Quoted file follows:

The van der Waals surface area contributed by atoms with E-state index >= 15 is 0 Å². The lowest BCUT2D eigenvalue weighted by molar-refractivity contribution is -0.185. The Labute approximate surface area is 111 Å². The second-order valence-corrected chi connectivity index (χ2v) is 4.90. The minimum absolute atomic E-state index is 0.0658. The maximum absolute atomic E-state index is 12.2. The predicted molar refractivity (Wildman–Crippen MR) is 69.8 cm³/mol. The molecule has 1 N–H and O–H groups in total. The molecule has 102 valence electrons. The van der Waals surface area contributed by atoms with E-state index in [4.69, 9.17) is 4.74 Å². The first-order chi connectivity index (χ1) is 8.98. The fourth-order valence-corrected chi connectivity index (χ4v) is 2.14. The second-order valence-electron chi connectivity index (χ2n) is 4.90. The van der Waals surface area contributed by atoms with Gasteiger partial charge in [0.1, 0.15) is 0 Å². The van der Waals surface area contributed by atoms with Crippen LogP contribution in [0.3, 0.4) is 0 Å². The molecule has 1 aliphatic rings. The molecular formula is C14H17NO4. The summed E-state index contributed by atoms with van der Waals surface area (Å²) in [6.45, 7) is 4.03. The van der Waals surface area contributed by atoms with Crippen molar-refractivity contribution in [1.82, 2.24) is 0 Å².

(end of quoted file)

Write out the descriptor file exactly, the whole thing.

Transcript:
The van der Waals surface area contributed by atoms with E-state index >= 15 is 0 Å². The lowest BCUT2D eigenvalue weighted by molar-refractivity contribution is -0.185. The Labute approximate surface area is 111 Å². The second-order valence-corrected chi connectivity index (χ2v) is 4.90. The minimum absolute atomic E-state index is 0.0658. The maximum absolute atomic E-state index is 12.2. The predicted molar refractivity (Wildman–Crippen MR) is 69.8 cm³/mol. The molecule has 1 N–H and O–H groups in total. The molecule has 102 valence electrons. The van der Waals surface area contributed by atoms with E-state index in [4.69, 9.17) is 4.74 Å². The first-order chi connectivity index (χ1) is 8.98. The fourth-order valence-corrected chi connectivity index (χ4v) is 2.14. The second-order valence-electron chi connectivity index (χ2n) is 4.90. The van der Waals surface area contributed by atoms with Gasteiger partial charge in [0.1, 0.15) is 0 Å². The van der Waals surface area contributed by atoms with Crippen LogP contribution in [0.3, 0.4) is 0 Å². The molecule has 1 aliphatic rings. The molecular formula is C14H17NO4. The summed E-state index contributed by atoms with van der Waals surface area (Å²) in [6.45, 7) is 4.03. The van der Waals surface area contributed by atoms with Crippen molar-refractivity contribution in [1.82, 2.24) is 0 Å².